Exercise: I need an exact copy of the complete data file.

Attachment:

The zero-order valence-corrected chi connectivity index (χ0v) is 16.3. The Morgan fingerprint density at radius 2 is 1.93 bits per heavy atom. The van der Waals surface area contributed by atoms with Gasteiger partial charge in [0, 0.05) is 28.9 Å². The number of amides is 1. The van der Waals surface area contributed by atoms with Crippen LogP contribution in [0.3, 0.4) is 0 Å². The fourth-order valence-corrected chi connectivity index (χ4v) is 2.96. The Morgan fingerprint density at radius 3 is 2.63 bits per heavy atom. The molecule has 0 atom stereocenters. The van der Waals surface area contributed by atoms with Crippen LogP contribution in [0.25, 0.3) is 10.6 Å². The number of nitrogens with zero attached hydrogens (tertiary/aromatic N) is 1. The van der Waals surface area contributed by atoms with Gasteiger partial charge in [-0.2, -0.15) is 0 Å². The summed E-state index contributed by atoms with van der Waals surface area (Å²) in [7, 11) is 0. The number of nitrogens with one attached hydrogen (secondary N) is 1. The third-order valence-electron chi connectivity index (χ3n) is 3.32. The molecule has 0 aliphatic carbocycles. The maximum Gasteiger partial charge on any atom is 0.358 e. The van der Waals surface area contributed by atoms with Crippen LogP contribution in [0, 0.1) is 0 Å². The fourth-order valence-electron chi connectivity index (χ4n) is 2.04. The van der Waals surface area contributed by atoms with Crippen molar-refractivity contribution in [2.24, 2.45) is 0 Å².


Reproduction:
The zero-order valence-corrected chi connectivity index (χ0v) is 16.3. The Morgan fingerprint density at radius 2 is 1.93 bits per heavy atom. The van der Waals surface area contributed by atoms with Gasteiger partial charge in [0, 0.05) is 28.9 Å². The number of amides is 1. The van der Waals surface area contributed by atoms with Crippen LogP contribution in [0.3, 0.4) is 0 Å². The fourth-order valence-corrected chi connectivity index (χ4v) is 2.96. The Morgan fingerprint density at radius 3 is 2.63 bits per heavy atom. The molecule has 0 atom stereocenters. The van der Waals surface area contributed by atoms with Crippen LogP contribution in [0.25, 0.3) is 10.6 Å². The number of nitrogens with zero attached hydrogens (tertiary/aromatic N) is 1. The van der Waals surface area contributed by atoms with Gasteiger partial charge in [-0.2, -0.15) is 0 Å². The summed E-state index contributed by atoms with van der Waals surface area (Å²) in [7, 11) is 0. The number of nitrogens with one attached hydrogen (secondary N) is 1. The third-order valence-electron chi connectivity index (χ3n) is 3.32. The molecule has 0 aliphatic carbocycles. The maximum Gasteiger partial charge on any atom is 0.358 e. The van der Waals surface area contributed by atoms with Crippen LogP contribution in [0, 0.1) is 0 Å². The fourth-order valence-electron chi connectivity index (χ4n) is 2.04. The van der Waals surface area contributed by atoms with Crippen molar-refractivity contribution in [2.24, 2.45) is 0 Å².